President Bush's national security adviser said Wednesday that indicted White House aide I. Lewis Libby (search) is "a fine person" whom he misses both as a colleague and a friend.

Stephen Hadley (search) said the charges against Libby would not undercut Bush's credibility as he meets with Latin American leaders in Argentina (search) this weekend and travels to Brazil and Panama.

"The president makes foreign policy," Hadley said. "And it is the president who is going on this trip and he will be bringing his foreign policy with him."

Libby, known as "Scooter," was chief of staff and national security adviser for Vice President Dick Cheney (search). Libby resigned Friday after being indicted on charges of obstruction of justice, perjury and making false statements in the investigation into the leak of CIA officer Valerie Plame's identity.

Libby was to make his first court appearance Thursday before U.S. District Judge Reggie Walton.

Hadley said he had worked closely with Libby on national security issues and that Libby had served Bush and Cheney well. "And I will miss him as a colleague and as a friend."

Some Republicans inside and outside the White House were distressed last week by Bush's unqualified praise of Libby as he departed. They viewed it as a missed opportunity to restore badly needed credibility because the president neither condemned the aide's actions nor acknowledged that White House spokesman Scott McClellan had said categorically in 2003 that Libby was not involved in the leak.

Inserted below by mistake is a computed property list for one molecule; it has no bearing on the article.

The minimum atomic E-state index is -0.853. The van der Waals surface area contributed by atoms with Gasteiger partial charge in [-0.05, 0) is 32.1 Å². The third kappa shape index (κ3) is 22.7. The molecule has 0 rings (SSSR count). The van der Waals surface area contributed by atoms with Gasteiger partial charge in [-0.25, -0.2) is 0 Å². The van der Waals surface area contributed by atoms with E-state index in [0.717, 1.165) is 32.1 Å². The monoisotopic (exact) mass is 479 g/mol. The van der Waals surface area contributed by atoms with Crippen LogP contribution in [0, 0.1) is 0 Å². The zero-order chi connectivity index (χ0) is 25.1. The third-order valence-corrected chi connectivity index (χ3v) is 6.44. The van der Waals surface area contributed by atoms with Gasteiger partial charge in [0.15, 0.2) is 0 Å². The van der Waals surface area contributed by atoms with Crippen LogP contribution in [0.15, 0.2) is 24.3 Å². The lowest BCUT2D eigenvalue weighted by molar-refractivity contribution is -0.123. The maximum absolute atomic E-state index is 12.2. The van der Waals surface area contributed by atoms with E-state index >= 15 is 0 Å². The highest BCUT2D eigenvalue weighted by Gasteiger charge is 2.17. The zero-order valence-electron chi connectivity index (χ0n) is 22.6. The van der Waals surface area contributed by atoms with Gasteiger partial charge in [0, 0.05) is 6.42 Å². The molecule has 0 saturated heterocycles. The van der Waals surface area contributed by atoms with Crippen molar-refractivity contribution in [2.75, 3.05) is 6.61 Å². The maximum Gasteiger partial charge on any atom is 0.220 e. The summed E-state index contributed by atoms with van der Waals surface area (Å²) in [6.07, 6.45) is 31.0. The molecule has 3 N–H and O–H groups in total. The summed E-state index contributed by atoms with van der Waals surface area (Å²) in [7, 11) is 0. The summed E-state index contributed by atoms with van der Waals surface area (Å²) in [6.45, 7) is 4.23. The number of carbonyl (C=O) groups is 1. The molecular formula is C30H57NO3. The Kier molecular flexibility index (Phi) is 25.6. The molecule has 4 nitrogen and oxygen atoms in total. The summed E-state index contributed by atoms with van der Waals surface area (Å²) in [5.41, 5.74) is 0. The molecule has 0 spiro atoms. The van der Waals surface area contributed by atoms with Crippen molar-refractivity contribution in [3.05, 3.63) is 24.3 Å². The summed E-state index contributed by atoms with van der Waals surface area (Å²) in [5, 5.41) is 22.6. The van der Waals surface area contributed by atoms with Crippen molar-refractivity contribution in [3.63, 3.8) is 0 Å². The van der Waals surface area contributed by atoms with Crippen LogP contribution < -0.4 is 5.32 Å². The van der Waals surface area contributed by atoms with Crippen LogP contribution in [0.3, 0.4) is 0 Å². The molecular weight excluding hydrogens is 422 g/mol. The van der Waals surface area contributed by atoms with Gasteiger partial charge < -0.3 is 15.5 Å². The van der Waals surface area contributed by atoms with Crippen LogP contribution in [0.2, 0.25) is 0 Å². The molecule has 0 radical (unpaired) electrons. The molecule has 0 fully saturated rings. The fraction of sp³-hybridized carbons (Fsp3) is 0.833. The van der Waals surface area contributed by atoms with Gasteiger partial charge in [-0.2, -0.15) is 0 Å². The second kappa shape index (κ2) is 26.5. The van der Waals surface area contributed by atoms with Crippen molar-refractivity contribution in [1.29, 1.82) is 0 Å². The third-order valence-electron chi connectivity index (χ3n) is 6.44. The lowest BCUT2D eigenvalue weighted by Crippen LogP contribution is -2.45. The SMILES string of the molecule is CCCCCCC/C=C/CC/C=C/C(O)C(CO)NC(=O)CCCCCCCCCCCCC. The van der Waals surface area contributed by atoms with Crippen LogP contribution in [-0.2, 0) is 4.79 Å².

On another issue, Hadley said that he and others involved in a meeting in 2002 with the head of Italy's intelligence agency had no recollection of any discussion of an alleged attempt by Iraq to buy uranium from Niger. Hadley said it was simply a 15 minute courtesy call.

The office of Premier Silvio Berlusconi also has denied reports in the left-leaning daily La Repubblica alleging that the government was involved in giving the United States and Britain documents known to be forged that detailed a purported Iraqi deal to buy 500 tons of uranium yellowcake from Niger for weapons use.

The U.S. and Britain used the claim to show that Iraqi President Saddam Hussein was seeking to develop weapons of mass destruction.